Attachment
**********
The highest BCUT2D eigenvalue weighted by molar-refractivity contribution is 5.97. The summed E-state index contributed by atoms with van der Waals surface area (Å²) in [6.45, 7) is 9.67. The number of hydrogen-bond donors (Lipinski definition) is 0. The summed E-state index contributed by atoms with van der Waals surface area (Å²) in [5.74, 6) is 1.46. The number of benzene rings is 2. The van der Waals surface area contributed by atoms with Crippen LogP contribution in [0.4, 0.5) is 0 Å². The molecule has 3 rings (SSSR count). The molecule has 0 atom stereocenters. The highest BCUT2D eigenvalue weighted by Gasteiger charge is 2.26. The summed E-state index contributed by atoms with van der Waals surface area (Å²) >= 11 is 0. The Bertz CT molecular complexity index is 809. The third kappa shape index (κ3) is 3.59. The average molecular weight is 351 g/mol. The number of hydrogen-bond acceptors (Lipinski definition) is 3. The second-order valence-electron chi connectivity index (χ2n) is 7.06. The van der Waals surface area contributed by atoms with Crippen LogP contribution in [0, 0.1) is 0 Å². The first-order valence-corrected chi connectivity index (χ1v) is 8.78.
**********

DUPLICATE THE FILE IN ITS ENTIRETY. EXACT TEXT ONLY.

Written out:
The highest BCUT2D eigenvalue weighted by molar-refractivity contribution is 5.97. The summed E-state index contributed by atoms with van der Waals surface area (Å²) in [6.45, 7) is 9.67. The number of hydrogen-bond donors (Lipinski definition) is 0. The summed E-state index contributed by atoms with van der Waals surface area (Å²) in [5.74, 6) is 1.46. The number of benzene rings is 2. The van der Waals surface area contributed by atoms with Crippen LogP contribution in [0.4, 0.5) is 0 Å². The molecule has 3 rings (SSSR count). The molecule has 0 atom stereocenters. The highest BCUT2D eigenvalue weighted by Gasteiger charge is 2.26. The summed E-state index contributed by atoms with van der Waals surface area (Å²) >= 11 is 0. The Bertz CT molecular complexity index is 809. The third kappa shape index (κ3) is 3.59. The average molecular weight is 351 g/mol. The number of hydrogen-bond acceptors (Lipinski definition) is 3. The second-order valence-electron chi connectivity index (χ2n) is 7.06. The van der Waals surface area contributed by atoms with Crippen LogP contribution in [0, 0.1) is 0 Å². The first-order valence-corrected chi connectivity index (χ1v) is 8.78.